Floating energy storage systems are being developed for use in areas wanting to increase their use of renewable energy, but with constraints on the land available that could be used for solar and wind farms or land-based energy storage.
Southeast Asia is one area ready to utilize such installations. The technology group Wärtsilä on March 9 said it will deliver a flexible floating barge-mounted energy storage system (ESS) that is designed to help a Philippine operator meet its grid requirements.
Tuesday’s news comes a few months after Singapore’s Energy Market Authority (EMA) and Keppel Offshore & Marine said their partnership is researching development of Singapore’s first floating ESS. The two groups have been working on designs for energy solutions for the marine sector, and said their technologies can be part of the future for electric-powered and hybrid ships.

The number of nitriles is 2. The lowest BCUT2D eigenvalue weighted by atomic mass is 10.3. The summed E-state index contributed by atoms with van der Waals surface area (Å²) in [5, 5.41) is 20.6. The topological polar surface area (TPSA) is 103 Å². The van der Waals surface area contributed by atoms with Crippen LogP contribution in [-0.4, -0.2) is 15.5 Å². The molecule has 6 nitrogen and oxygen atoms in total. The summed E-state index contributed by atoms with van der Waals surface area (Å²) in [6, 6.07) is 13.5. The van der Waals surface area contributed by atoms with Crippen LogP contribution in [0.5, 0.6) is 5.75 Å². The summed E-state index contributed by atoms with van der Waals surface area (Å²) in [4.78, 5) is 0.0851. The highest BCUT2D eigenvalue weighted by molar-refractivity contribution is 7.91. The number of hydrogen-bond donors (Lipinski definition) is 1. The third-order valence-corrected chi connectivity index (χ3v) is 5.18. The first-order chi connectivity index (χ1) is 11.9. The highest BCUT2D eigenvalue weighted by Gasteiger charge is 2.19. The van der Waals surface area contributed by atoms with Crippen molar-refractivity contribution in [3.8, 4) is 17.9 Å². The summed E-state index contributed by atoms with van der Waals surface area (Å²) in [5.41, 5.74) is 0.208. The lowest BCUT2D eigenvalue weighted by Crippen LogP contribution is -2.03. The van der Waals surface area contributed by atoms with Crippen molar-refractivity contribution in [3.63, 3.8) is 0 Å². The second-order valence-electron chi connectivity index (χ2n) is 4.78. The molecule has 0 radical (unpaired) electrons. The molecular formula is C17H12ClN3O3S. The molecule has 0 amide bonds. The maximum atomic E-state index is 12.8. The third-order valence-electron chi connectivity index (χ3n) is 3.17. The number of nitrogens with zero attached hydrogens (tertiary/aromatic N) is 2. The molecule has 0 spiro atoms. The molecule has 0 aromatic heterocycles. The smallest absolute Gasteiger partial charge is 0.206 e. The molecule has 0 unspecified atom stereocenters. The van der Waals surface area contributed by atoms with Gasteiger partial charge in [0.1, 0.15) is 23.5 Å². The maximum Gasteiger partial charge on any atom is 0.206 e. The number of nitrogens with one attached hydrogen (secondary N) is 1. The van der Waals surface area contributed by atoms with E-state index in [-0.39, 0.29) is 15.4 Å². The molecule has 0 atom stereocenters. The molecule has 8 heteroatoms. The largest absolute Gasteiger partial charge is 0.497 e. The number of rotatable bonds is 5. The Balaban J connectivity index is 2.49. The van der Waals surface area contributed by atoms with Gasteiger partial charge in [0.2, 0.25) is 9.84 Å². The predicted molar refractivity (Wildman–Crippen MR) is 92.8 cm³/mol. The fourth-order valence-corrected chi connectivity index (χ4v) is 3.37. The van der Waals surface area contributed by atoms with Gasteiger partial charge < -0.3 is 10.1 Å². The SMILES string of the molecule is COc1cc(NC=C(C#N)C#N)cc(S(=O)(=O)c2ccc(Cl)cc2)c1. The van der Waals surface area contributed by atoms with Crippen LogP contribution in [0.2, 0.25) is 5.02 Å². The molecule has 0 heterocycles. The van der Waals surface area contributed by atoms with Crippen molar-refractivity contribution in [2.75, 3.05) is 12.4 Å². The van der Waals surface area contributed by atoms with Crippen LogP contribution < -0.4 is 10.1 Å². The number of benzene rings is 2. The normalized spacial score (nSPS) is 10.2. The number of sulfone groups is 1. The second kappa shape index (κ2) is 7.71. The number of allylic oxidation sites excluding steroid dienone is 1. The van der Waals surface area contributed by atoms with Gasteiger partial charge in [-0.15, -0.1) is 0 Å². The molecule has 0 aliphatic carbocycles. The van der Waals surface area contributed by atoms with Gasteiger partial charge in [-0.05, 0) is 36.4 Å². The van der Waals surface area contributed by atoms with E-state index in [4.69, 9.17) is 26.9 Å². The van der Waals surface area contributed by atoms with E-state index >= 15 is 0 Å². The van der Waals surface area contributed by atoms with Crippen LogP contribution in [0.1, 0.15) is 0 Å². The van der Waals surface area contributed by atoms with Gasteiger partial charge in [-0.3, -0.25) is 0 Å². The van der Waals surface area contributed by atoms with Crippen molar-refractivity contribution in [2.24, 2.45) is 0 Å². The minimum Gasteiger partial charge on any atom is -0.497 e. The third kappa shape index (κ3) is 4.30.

Wärtsilä on Tuesday said it received a combined contract award that will incorporate both a barge-mounted ESS and an existing thermal power barge from Therma Marine Inc. (TMI), a subsidiary of Aboitiz Power Corp., a Filipino company involved in power generation, distribution, and retail electricity services. The 54-MW/32-MWh ESS is being delivered by Wärtsilä on an engineering, procurement, and construction basis.
The Wärtsilä barge will be placed next to TMI’s thermal power barge to provide a total of 100 MW of capacity for the town of Maco in the province of Davao de Oro. Wärtsilä in a news release Tuesday said the project will be handled on a fast-track basis, with delivery scheduled to be completed in late 2021. The companies said it will be the first-ever deployment of a floating energy storage solution in Southeast Asia.
Wärtsilä at present has 26 power barge installations worldwide, with a total power capacity of 1,500 MW. The company said the technology “enables fast supply of electricity to areas with limited infrastructure and is a mobile asset, enabling relocation or trade.”